Draper Spinout Lexumo Looks to Secure IoT With $4.9M From Boston VCs
Get ready for an onslaught of companies peddling security software for the Internet of Things. It’s not for lack of substance: security experts say the spread of Internet-connected devices exposes major vulnerabilities that can be exploited by hackers.
One of the more serious efforts to combat these threats is called Lexumo. It’s a spinout company from Draper Laboratory—the not-for-profit R&D center next to MIT—and it’s targeting vulnerabilities in open-source software written for connected devices and embedded systems. That means basically anything with a chip in it (think consumer electronics, medical devices, network equipment, factory automation systems).
The Cambridge, MA-based startup says today it has closed $4.89 million in seed funding from Accomplice, .406 Ventures, and Draper. Lexumo’s venture-capital investors have experience with cybersecurity businesses, having backed the likes of Bit9 (now called Carbon Black), Veracode, Threat Stack, and Onapsis.
Lexumo is led by Draper veterans Brad Gaynor, Nathan Shnidman, and Richard Carback—three PhDs with expertise in cybersecurity, big-data analytics, and machine learning. They developed the company’s underlying technology at Draper, and the company was incubated there, with Draper getting an equity stake for its early investment.
“This is a new technology transition model for Draper,” says Gaynor, Lexumo’s CEO. (Draper is best known for providing engineering services and licensing intellectual property, not for investing in spinouts—perhaps that will change.)
What the startup is trying to do is pretty ambitious. As Gaynor explains: “The companies that make embedded devices tend to use a lot of open-source software to bring their products to market quickly, then move on to the next development once a product ships.”
The problem is that open-source software (indeed, any software, but especially open source) tends to develop security flaws over time. “Even when IoT products appear to be secure when they first hit the market, serious security vulnerabilities are often discovered later,” Gaynor says. That means your connected thermostat, kitchen faucet, or mobile device could potentially be hacked and become a conduit to all sorts of information—personal, corporate, or critical network infrastructure.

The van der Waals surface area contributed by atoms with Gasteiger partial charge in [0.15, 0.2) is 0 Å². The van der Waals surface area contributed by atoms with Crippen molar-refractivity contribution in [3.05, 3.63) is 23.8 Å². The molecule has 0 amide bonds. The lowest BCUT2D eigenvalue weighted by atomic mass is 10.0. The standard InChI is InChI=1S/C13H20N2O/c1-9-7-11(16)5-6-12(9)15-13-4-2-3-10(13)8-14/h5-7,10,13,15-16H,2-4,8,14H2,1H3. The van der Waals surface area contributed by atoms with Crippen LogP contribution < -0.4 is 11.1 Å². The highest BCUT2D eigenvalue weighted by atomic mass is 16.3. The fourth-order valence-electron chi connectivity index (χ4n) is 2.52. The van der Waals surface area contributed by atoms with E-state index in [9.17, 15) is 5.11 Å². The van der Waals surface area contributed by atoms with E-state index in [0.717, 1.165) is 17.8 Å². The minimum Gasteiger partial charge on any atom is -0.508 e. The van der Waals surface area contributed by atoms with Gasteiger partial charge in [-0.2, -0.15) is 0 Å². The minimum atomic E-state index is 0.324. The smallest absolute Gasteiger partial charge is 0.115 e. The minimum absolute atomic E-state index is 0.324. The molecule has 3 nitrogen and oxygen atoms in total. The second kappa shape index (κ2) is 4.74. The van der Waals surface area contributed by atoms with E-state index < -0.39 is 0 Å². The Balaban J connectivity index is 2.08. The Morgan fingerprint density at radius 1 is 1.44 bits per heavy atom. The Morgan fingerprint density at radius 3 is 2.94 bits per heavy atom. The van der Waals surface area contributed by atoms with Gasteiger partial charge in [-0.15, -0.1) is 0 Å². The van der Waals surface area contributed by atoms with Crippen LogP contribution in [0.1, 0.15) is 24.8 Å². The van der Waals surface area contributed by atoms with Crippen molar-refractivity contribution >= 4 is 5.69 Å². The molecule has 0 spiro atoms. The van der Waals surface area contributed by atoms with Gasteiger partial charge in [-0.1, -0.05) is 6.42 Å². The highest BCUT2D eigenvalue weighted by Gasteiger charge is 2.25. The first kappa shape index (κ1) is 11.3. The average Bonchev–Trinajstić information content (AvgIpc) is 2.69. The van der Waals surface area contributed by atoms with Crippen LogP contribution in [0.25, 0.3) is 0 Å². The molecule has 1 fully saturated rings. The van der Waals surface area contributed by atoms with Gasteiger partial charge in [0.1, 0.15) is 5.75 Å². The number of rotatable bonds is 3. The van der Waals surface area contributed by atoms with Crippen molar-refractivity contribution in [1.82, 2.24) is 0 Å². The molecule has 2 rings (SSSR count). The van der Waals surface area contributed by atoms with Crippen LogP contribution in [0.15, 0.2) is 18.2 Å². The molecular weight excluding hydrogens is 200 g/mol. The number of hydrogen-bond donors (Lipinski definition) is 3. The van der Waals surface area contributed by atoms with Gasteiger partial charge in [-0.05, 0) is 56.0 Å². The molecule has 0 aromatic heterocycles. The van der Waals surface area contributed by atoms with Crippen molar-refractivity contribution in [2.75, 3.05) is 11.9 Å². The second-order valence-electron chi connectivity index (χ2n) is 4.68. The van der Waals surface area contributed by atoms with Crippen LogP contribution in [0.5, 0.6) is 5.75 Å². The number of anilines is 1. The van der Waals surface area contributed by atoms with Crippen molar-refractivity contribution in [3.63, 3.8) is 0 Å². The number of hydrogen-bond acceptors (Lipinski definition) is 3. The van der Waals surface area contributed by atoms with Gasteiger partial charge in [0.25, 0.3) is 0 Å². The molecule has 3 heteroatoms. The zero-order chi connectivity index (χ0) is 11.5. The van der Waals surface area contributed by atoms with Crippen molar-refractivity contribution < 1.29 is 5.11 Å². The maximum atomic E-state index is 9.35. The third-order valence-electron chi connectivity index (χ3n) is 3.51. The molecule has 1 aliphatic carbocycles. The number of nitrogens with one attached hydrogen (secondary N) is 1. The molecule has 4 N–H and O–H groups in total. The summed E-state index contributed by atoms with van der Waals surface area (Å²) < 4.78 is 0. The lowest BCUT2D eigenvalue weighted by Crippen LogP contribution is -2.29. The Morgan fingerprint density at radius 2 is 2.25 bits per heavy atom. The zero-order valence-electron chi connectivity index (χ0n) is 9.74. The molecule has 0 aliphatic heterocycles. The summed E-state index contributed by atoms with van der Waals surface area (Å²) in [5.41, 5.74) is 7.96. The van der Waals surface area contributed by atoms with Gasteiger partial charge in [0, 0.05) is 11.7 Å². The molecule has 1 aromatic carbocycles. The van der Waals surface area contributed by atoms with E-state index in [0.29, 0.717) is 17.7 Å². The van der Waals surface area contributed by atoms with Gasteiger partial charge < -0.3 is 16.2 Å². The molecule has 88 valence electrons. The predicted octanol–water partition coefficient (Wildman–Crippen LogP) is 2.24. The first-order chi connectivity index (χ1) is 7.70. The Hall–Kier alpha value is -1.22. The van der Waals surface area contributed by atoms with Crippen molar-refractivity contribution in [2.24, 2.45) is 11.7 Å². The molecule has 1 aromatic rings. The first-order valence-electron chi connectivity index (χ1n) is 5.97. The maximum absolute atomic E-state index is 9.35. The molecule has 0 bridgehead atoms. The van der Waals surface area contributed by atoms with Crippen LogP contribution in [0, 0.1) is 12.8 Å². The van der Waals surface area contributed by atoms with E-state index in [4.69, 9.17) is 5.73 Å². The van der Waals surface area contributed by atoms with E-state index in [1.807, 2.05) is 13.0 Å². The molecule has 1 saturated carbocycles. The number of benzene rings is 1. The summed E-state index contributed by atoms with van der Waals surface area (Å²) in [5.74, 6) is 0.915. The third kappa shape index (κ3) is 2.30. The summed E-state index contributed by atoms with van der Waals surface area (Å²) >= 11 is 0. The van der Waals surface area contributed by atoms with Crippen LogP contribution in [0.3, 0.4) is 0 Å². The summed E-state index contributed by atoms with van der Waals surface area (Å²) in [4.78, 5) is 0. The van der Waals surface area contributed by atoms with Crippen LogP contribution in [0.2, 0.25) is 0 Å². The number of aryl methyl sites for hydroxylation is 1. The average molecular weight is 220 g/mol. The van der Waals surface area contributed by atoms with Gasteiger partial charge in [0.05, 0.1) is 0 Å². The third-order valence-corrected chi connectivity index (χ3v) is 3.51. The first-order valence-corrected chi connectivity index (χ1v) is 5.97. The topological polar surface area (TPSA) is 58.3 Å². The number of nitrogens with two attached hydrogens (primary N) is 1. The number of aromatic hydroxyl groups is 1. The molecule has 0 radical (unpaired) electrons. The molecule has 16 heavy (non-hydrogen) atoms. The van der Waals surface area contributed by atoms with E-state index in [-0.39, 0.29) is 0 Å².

Lexumo’s approach is to “continuously index all of the world’s open-source code and identify open-source components in your code,” Gaynor says. In an automated way, the company’s cloud-based software platform tries to “keep products secure by identifying and helping eliminate security vulnerabilities from early development through a product’s end of life,” he says.
That sounds like a very hard problem—finding vulnerabilities at their root by matching them to what’s out in the world—and it requires Google-like indexed search capabilities, big-data analysis techniques, and proper communication and integration with developers. It will all depend on how well the technology works, of course, but Gaynor says Lexumo’s techniques are “much more granular and accurate than traditional approaches which rely on identifying vulnerable components based on metadata such as version strings and component names.”
Some people may think IoT security is a business problem for down the road. But Lexumo sees the market as here and now. “Our cloud platform serves the needs of IoT and embedded device manufacturers today,” Gaynor says, “and our early access customers are primarily in the IoT and embedded-device spaces.”
Lexumo is also going after the enterprise applications market—“especially those where the applications are Web facing and there is a constantly evolving attack surface as new vulnerabilities are found in open-source components,” Gaynor says. The enterprise market overlaps with that of some bigger software security companies like Veracode and Black Duck, though the methods are different.
On the Internet of Things side, you can name a security startup for almost every letter of the alphabet: Attify, Bastille, CyberCanary, and so on. But most of these companies have very different approaches as compared with Lexumo. (As for Lexumo’s name: Gaynor says it is loosely connected to the Latin roots for “code” and “fix.” Fair enough.)
Lexumo has four employees and says it’s looking to grow to 15 people this year. Gaynor and his team have been working on the underlying technology for three-plus years, and they are in the midst of trials with early-access partners, he says. The company is targeting a general release at the end of the first quarter.